A common mis-perception however, is that mounting differences over trade and technology supremacy are primarily responsible for the spike in hostilities. But while important in themselves, the U.S.-China trade and tech wars are symptomatic of a deeper and more dangerous geopolitical divide rooted in their clashing strategic ambitions and contrasting political systems.
The shift from cooperation to strategic rivalry has triggered an intensifying debate about whether the world is on the precipice of a new Cold War. Skeptics might refute but there are clear tell tale signs that can be drawn parallel with the first Cold War.
- U.S.-China rivalry is between the world’s two most powerful states, one a liberal democracy and the other avowedly communist (same as was with US and Russia).
- It is about values as well as power projection.
- It will probably be a multi-decade struggle for global ascendancy.
- Neither side wants a full-scale all out military confrontation.
However, a significant difference between the Cold War with Russia and that of China is strategic competition between the United States and the Soviet Union largely played out in the political and military domains; there was little trade between the two competing blocs. But the main contest between the U.S. and China is economic, which means that trade, investment, technology, and strategic industries are central to today’s rivalry.
At that time the GDP of Soviet Union was nearly 40% that of the the United States but China is already 65% and growing. So, if either of the economies snap, the catestrophical effect would be felt across globally. With the shift of global trade from Atlantic to Pacific, reflecting Asia’s rise with decline in Europe, the geographical center of gravity for control of trade routes thereby holding eminense, has pivoted at Indo-Pacefic rim where their interests collide and is fast becoming epicenter of several potential triggers for military standoff.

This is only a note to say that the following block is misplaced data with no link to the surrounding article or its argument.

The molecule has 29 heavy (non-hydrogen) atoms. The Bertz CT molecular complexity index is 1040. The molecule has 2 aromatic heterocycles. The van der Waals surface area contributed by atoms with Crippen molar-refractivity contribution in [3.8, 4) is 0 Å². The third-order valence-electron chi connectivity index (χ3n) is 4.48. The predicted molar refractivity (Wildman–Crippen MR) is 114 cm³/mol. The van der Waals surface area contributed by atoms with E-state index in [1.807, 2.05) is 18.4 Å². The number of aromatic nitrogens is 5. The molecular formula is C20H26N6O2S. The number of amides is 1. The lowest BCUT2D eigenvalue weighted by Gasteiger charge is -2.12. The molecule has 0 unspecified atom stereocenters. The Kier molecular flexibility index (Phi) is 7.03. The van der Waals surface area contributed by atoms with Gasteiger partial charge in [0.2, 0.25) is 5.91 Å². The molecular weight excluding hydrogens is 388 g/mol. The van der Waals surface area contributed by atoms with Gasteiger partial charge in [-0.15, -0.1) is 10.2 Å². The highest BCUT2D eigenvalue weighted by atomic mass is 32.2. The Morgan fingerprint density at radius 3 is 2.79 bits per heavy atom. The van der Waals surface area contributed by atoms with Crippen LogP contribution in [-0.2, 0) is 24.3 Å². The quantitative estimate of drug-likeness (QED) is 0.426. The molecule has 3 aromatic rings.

Although a cold war is below a shade the threshold of a major “hot” war, it could easily result in one unless carefully managed. ensions between rising and incumbent powers often precede military conflict or an extended period of confrontation and instability. This muscle flexing is foreshadowing an era of heightened strategic competition that would be enormously disruptive to international trade and world order.
The core problem in U.S.-China relations is their diametrically opposed political systems and associated values, compounded by their sense of exceptionalism. The problem becomes more acute when both sides suspect their rival of wanting to impose undesirable elements of their own system on the other or to propagate them internationally. These perceptions are aggravating U.S.-China tensions, making them more difficult to resolve.
That said, both the countries must come to acknowledge that fact to realize them as adversaries without and prejudices. A frank acknowledgement that the United States and China are now adversaries is a necessary precondition for a realistic strategic accommodation that constrains their rivalry and avoids worst case outcomes.